Four inspiring tales for the price of none

An ensemble of four short films made by top Thai directors to screen for free in honour of the late king

A scene from Beautiful Garbage, one of the films in The Gift, an anthology of short films to commemorate King Rama IX. Photos courtesy of Sahamongkol Film International

The gift of love, kindness and generosity from the late King Bhumibol lives on in the minds of all Thais. It serves as the inspiration behind the anthology film Khong Kwan (The Gift), comprised of four short films by four Thai directors to be screened free of charge beginning Saturday at cinemas nationwide.

Veteran filmmaker Nonzee Nimibutr (Nang Nak, Ok Betong) directs one episode and produces the project, which enlists three other directors, Prachya Pinkaew (Ong-Bak, Tom Yum Goong), Chookiat Sakveerakul (Love of Siam, Home) and Kongkiat Khomsiri (Chaiya, Khun Pan).

"We've seen so many films that address King Bhumibol's royal work and I'm sure all Thais are already familiar with them," says Nonzee.

"So we try to find another angle and to look forward. We interpret the late King's teachings and projects as a gift that can be passed on as the country continues to move forward."

Instead of addressing King Bhumibol directly, the quartet of films in The Gift build upon the conceptual implications of his works and philosophy. Each film also takes place roughly in four different regions of the country.

Nonzee's entry is called Beautiful Garbage, in which a garbage collector tries to maintain his integrity in the world of greed and hardship. Prachya's short is called The Letter, in which a boy in the Northeast wishes to send a letter to King Bhumibol. Touching on the environment and reforestation, Chookiat's part is called Rain In The North, in which a group of university students learn the hard truth about villagers' struggles. And in Kongkiat's Sajjatoranee (The Truth Of The Earth), a young girl from the Deep South runs away to Bangkok to find out about her family history.

In Beautiful Garbage, Nonzee said he tried to find a representation of life at street level, and he chose the story of a garbage man who refuses to relinquish his dignity while dealing with the everyday troubles of a poor household. "Garbage is what people have thrown away, but I try to find out if we can pick up something from the pile of discarded objects," said the director.

"A garbage man has a huge responsibility, and he does his job well. That's the beauty of it -- the beauty of hard work and fulfilling one's responsibility."

Chookiat, who directs the episode Rain In The North, is from Chiang Mai. When he was approached to join the project, he immediately thought about the royal rain projects and the abundance they brought. But instead of making a movie literally about King Bhumibol's work, he presents the story of a group of students who have a strong faith in improving the environment in rural areas and learn that everything is more complicated than it looks when the villagers openly question their intentions. "I was reminded of the King's speech in which he talked about the nature of development work," said Chookiat. "To develop a place, we must learn of the real need of the people who live there. That's the way to ensure sustainable progress. I believe that the conflict we're seeing in this country can be resolved by paying attention to what the King said."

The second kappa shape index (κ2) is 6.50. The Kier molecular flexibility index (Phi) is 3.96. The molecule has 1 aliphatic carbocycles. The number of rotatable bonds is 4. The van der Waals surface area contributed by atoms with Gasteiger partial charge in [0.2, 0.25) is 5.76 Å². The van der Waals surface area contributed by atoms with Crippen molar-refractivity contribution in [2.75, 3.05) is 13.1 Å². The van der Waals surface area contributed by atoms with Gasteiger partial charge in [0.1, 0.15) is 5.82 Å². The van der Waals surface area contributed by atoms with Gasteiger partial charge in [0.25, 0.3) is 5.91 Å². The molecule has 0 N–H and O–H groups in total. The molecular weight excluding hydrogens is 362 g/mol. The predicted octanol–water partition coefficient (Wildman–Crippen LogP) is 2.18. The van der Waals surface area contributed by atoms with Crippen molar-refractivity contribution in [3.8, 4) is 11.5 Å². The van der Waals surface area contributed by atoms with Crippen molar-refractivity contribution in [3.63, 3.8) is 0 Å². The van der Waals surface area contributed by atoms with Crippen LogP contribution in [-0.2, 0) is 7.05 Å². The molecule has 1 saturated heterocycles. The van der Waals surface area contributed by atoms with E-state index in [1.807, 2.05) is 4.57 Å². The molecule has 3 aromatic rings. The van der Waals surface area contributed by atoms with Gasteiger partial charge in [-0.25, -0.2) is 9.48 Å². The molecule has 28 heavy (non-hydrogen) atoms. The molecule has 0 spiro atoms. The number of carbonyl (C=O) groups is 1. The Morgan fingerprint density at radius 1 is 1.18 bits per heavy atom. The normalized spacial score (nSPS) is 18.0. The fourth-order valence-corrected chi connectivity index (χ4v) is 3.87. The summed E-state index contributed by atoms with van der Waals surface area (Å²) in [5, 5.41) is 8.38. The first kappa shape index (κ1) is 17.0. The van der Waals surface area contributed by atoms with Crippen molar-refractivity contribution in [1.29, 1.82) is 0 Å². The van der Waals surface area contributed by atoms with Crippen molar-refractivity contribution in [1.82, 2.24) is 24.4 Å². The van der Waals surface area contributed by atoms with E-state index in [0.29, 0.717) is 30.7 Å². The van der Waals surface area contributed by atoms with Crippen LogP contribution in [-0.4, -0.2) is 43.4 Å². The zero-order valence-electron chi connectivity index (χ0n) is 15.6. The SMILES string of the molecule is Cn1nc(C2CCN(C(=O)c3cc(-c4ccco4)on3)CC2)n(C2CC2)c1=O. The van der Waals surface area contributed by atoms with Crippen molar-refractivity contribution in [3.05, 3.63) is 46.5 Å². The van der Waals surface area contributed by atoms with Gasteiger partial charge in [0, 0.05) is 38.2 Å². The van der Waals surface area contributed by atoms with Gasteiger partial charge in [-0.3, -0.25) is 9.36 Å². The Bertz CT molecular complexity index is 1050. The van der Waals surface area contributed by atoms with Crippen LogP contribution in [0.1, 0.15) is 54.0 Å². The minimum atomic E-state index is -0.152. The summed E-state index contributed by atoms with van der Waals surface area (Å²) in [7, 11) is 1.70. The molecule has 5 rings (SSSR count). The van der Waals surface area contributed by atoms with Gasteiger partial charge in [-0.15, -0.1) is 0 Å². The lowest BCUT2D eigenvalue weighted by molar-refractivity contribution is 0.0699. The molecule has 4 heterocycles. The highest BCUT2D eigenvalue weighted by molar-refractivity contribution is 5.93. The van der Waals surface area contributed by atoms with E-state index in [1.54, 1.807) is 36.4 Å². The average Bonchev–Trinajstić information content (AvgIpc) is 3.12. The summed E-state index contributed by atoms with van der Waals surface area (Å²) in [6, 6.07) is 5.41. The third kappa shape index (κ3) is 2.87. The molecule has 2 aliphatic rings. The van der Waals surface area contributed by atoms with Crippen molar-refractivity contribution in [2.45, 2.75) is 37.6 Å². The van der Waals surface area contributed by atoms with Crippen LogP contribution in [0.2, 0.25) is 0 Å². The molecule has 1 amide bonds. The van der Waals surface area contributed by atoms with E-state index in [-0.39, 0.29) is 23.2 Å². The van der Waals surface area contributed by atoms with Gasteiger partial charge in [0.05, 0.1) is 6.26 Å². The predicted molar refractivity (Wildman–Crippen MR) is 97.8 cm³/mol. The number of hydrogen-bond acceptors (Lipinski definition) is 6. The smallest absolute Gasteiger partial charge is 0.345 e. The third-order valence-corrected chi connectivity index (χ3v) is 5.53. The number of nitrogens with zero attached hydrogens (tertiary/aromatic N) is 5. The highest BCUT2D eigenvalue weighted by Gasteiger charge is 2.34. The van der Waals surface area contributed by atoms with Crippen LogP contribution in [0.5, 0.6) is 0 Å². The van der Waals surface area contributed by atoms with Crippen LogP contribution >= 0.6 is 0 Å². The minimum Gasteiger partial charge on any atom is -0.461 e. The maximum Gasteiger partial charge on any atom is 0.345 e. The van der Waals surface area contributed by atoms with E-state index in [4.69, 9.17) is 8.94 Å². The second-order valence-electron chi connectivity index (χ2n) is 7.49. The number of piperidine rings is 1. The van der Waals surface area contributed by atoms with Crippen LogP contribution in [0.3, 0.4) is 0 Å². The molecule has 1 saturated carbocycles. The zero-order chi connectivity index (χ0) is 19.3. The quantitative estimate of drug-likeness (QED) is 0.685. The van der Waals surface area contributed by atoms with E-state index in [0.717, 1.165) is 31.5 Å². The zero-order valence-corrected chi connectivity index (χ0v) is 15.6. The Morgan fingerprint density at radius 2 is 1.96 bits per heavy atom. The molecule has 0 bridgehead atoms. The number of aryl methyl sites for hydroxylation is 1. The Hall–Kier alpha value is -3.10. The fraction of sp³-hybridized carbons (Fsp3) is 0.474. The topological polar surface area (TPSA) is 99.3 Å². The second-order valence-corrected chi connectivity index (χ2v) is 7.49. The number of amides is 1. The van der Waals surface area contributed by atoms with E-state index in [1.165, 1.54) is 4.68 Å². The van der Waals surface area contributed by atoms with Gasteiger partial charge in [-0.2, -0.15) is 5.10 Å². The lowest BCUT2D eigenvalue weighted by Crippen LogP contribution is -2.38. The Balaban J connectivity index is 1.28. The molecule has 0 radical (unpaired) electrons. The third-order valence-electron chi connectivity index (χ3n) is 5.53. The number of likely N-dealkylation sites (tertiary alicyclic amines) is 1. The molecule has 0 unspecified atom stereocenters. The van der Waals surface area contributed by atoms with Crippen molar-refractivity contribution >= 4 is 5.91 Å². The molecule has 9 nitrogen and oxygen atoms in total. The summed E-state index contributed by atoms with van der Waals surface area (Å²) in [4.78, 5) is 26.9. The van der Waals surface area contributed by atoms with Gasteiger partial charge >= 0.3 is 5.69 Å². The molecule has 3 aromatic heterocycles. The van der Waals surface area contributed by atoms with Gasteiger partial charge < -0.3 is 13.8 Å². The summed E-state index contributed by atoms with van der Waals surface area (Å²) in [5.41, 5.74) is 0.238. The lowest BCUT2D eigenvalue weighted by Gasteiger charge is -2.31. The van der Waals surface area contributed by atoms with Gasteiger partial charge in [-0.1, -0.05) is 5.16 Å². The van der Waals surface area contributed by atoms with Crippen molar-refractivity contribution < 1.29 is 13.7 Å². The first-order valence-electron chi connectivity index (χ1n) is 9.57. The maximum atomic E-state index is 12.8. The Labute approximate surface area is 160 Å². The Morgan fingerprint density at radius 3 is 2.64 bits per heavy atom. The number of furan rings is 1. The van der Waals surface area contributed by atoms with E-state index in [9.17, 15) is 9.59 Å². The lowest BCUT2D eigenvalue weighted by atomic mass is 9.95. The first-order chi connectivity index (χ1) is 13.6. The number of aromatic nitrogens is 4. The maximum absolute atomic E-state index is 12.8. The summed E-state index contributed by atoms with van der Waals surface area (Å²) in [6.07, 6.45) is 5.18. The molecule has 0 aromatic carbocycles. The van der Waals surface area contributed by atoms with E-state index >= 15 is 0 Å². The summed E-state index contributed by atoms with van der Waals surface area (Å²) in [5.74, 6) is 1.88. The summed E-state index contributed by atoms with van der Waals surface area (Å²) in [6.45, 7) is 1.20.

Perhaps the toughest entry in the series is Kongkiat's Sajjatoranee, which deals with southern unrest. The film is told largely from the point of view of a teenage girl from the Deep South whose Muslim father is possibly an insurgent who left her and her mother a long time ago.

"We don't want to talk only about loss, but I believe what the late King has left us is the hope that we can move ahead despite the trouble," said Kongkiat. "In the film, the girl is trying to find out who she is, which, I think, is important but not the only important thing in our lives -- because our identity is in a sense a lie. What's real is the soil, the earth, the ground beneath us, and that's why the late King put so much effort in developing the soil."

Lastly, Prachya Pinkaew, usually known for making action films, contributes a quiet, warm-hearted movie about a boy who posts a handwritten letter to King Rama IX, then follows the envelope's journey along the postal system to Bangkok.

"I had a Disney cartoon in mind when I made the film," said Prachya. "The boy's adventure, however, comes to a grand finale, because after all we're talking about a great king."

The Gift

will be screened free of charge at cinemas nationwide beginning Saturday.

A scene from The Letter, one of the films in The Gift, an anthology of short films to commemorate King Rama IX. Sahamongkol Film International

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